Soundcraft Vi6 audio output issue

1

This is quite an interesting problem I'm having. I go to a local church and recently volunteered to mix their live band occasionally on Sunday mornings. They have a SoundCraft Vi6 console. Everything seemed to be fine, however all the output from the board was panned right in headphones. I was a little worried but they have the main outputs in mono for whatever strange reason, so I decided to ignore it for the day. I got home later that day and checked the mix online. I found that the recording was also strangely panned. Not only was it panned, but I thought I noticed some massive phase issues in the mix. I forced the mix to mono and sure enough, there was crazy audible comb filtering. I always thought the audio was strange in the hall for some reason I couldn't pinpoint.

I thought it could be some vocal microphone placement but they're a good 5-6 feet apart from each other, and they use in-ears 90% of the time. I am just absolutely baffled at this point. If anyone could offer any ideas or hints as to why we have this problem would be really appreciated. I can also provide an audio example if needed. Thank you.

Astral

Posted 2017-03-03T04:49:38.167

Reputation: 68

1Phasing and panning issues usually indicate wiring problems. You need to check for mismatched outputs and inputs; maybe there is a mono balanced output plugged into a stereo input or something. If any wires have been repaired, I'd check those first. It would help to have a sample of the mix, so we can see for sure if it's effecting the entire mix. – Marc W – 2017-03-03T12:55:39.090

Hi, thanks for the reply Marc. For some reason that was one thing that didn't cross my mind. I did hear a while ago of people having that issue although it wasn't very common. Below is a link to an older clip. To my ears it sounds as though everything is effected.

https://clyp.it/c0nya5u1?token=2268ea4b1951cf971739f8f2fd42b080

Could it be the instrument/microphone cables? Because every single output, no matter which, from the console, is phased and panned that way, so that would be my first guess.

– Astral – 2017-03-03T19:02:49.760

I may have just found the problem. I grabbed one of the songs from a Sunday and threw it in Adobe Audition. I zoomed in really close to the waveforms and noticed that the left and right are slightly delayed. I pasted another copy of the song, and hard panned each track L/R. Then I moved around one of the clips until the phase correlation was near 1. This fixed most of the issues with the mix. There's still some light combing around 8khz+ but everything below 2k is incredibly better. – Astral – 2017-03-04T07:51:48.073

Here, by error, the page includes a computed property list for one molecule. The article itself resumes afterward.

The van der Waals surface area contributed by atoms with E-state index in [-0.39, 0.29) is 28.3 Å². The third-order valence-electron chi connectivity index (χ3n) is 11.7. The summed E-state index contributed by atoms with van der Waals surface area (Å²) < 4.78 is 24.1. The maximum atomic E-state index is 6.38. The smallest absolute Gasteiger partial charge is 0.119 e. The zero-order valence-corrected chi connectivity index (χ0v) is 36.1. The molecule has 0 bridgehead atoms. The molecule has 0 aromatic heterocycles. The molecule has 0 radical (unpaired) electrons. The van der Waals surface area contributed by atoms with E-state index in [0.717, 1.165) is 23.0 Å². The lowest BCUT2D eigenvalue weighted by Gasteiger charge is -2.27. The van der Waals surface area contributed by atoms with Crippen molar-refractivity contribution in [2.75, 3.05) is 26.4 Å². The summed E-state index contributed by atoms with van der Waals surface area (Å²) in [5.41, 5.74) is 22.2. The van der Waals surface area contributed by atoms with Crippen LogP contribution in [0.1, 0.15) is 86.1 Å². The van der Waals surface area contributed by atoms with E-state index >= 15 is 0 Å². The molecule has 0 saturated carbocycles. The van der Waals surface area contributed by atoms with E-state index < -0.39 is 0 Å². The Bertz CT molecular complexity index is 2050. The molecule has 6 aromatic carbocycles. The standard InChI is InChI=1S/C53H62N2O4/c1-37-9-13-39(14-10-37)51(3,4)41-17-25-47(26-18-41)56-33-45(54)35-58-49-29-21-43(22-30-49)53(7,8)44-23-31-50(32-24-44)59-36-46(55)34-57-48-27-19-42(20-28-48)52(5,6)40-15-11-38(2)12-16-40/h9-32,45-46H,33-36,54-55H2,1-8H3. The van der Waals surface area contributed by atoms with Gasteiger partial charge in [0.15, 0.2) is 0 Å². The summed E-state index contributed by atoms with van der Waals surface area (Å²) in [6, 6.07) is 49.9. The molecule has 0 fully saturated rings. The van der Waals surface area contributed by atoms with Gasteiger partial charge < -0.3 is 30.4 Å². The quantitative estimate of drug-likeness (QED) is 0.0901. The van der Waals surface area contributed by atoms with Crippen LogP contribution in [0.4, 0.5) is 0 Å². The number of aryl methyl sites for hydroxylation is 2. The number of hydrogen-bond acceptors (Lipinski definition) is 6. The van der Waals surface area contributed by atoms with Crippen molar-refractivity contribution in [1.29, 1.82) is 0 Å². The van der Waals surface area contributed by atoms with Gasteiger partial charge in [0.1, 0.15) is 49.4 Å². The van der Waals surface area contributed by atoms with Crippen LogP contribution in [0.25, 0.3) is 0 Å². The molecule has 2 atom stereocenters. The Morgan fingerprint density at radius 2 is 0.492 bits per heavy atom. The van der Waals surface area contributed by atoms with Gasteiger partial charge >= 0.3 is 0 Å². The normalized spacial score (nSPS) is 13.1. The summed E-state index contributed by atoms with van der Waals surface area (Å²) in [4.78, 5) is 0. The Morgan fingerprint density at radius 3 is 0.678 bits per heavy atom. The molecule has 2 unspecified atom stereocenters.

1Very interesting. Sounds like one of the outputs on the vi6 might be configured with intentional delay (possibly that output runs to a second set of speakers deeper in the audience and delay was needed to sync it up in the house. If I were you, I would just delete one channel of the recording and bounce it as mono or dual mono. – None – 2017-03-04T13:47:12.300

I've updated my answer and included a reference to hopefully explain delay speakers better. – None – 2017-03-04T13:53:58.350

Great, thank you very much Marc and user. I believe I should start troubleshooting and get this all figured out. I'll leave an update if I can.

Here's the same clip, fixed. https://clyp.it/hyhuhxn0?token=4c0f22d86fcbcc9b374329e03dba7f65 Still some slight oddities but definitely better than before.

– Astral – 2017-03-04T20:09:42.373

If this is still unresolved, can you post the console file? – Dave Zammit – 2018-04-07T00:39:14.853

Answers

1

According to your comment, it seems that one of the master bus channels is configured with intentional delay (possibly that output runs to a second set of "fill" speakers deeper in the audience and delay was needed to sync it up in the house). If I were you, I would just delete one channel of the recording and bounce it as mono or dual mono.

I've noticed that lots of venues do this when their PA is mono and they want to use the separate Left and Right main outs for different purposes.

user9881

Posted 2017-03-03T04:49:38.167

Reputation:

That's a good point. I just can't seem to find a reason as to why they would delay the outs to sync up the speakers. Below is a link to a picture (not the greatest picture) of the speaker setup. Not very easy to see, but if you zoom you can see LCR and a sub left of the center array, not sure if it's visible. Is there be any logical reason to delay the left channel from the right or vice versa? It's all mono, and it might make sense to delay the LR the same amount to match the sub, since its farther behind. But to delay just L or R slightly, and then force to mono, seems unreasonable. – Astral – 2017-03-04T23:10:30.017

Here's the picture, hope you can make something out of it https://i.gyazo.com/45ebb2ebc0dccd32092cc0343a7155f0.png

– Astral – 2017-03-04T23:10:49.537

How is this wired up, are there fill speakers in the audience or just main left and right pa speakers? My thought is that one channel feeds to mains while the other feeds the fills (or back of house, bathrooms, etc.) – None – 2017-03-05T00:20:41.860

I'm not entirely sure since they never exactly specified, but if I recall correctly, they did say they use only the L/R outs from the board, center channel is always at -infinity. The outs go to an amp and a mono summer in a back gear room, and that goes to the mains. I would assume they use thru outputs and chain all the speakers. I'm almost sure that those arrays are all they have, nothing in bathrooms/back/hallways or anywhere else. My first thought is to check the mixer when I get the chance and see if any of the outputs are delayed on the console. – Astral – 2017-03-05T00:44:14.983